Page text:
At the mid-year point of 2017, it appears that the U.S. economy, and the manufacturing sector in particular, are gradually accelerating, with most markets seeing an upside breakout from the flat or down conditions of 2015 and 2016.
Gear Technology’s annual State-of-
the-Gear-Industry survey polls gear manufacturers about the latest trends and opinions relating to the overall health of the gear industry. As in years
past, the survey was conducted anonymously, with invitations sent by e-mail to gear manufacturing companies
around the world.
If you are like most navigators of the printed page, the first thing you read in this final 2013 issue of Gear Technology was our State of the Gear
Industry Survey. And who would blame you? It’s not Sabermetrics, but once you’ve read it you’ll have a pretty
clear snapshot of last year and a peek
into the next. But if you also like to get a little closer to the bone about things, what follows are the collected opinions of five well-regarded people in the gear industry speaking to a number of issues with relevance.
Trying to figure out what’s going on in this crazy economy of ours seems a bit like reading tea leaves—one part pseudoscience and three parts wild conjecture. Of course some pundits are telling us that this bull market has legs, while others insist that we’re due for a major correction. Some pump us up with positive news, while others remind us about scary stuff like the budget deficit, the European financial crisis and unemployment.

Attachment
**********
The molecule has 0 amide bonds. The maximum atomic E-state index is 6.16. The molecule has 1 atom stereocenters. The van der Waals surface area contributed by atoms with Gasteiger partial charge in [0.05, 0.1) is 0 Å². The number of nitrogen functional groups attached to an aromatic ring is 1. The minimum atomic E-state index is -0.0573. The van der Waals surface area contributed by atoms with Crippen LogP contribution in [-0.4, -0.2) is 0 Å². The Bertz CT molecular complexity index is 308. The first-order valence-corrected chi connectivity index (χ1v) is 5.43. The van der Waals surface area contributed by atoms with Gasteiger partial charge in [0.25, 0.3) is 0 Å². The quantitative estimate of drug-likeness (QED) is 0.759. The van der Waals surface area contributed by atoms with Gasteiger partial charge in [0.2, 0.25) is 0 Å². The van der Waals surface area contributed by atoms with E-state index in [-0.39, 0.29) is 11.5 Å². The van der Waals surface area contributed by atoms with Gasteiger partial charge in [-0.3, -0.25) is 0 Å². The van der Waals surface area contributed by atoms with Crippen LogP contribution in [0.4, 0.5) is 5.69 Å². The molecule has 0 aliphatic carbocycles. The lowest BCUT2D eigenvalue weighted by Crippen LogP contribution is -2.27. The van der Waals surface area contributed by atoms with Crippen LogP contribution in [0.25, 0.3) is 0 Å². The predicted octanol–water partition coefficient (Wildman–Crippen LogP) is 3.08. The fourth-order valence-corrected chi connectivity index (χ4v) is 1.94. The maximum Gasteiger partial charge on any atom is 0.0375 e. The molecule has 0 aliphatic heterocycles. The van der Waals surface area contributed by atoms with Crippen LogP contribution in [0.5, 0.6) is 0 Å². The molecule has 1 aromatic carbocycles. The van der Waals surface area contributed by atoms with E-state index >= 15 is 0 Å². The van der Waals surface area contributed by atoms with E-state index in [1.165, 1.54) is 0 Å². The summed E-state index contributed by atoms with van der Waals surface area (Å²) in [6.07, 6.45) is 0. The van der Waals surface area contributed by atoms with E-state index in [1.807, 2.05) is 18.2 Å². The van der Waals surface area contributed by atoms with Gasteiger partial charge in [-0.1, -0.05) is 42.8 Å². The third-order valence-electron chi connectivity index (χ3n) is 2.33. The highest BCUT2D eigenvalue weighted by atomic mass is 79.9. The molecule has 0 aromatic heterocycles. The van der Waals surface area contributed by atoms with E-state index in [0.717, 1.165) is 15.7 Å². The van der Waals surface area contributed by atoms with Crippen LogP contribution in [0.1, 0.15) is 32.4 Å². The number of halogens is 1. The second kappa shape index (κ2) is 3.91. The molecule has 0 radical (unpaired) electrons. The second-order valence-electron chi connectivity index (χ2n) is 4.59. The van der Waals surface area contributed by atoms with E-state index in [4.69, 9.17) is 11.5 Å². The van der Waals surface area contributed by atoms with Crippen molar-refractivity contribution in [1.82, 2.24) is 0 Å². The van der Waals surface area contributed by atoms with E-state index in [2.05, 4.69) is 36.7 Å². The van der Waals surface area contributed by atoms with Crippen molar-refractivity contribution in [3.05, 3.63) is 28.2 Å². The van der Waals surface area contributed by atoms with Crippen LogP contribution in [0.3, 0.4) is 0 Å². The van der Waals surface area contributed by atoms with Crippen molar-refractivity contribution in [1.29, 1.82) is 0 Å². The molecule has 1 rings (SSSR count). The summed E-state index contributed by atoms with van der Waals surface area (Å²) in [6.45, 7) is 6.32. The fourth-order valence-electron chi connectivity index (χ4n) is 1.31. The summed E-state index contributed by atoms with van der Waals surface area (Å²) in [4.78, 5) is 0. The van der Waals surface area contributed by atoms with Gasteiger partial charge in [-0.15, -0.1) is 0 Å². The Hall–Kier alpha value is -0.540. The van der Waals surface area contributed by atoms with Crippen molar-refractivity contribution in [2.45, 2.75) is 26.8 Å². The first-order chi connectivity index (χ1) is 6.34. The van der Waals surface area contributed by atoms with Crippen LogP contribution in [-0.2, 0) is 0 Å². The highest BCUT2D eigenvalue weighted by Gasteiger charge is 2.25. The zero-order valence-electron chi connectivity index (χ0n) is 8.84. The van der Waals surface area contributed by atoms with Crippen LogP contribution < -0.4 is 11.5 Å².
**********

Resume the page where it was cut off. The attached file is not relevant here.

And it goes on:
Before we get into projections and prognostications about the future, let’s take a minute to review 2012. For many in the gear industry, the year was better than expected. Some manufacturers
had a very successful year leading up to an even more successful manufacturing trade show (IMTS 2012). Others were searching for more business, hoping that the general
state of the economy wouldn’t make things worse. In some cases, it did.
Over the past several months, many gear manufacturers and industry suppliers have been telling me how busy they
are. Their backlogs are the largest in history, their sales the highest they’ve been in many years. They’ve invested in new capabilities, new machinery and people.
In November, Gear Technology conducted
an anonymous survey of gear manufacturers. Invitations were sent by e-mail to thousands of individuals around the world. More than 300
individuals responded to the online survey, answering questions about their manufacturing operations and current challenges facing their businesses.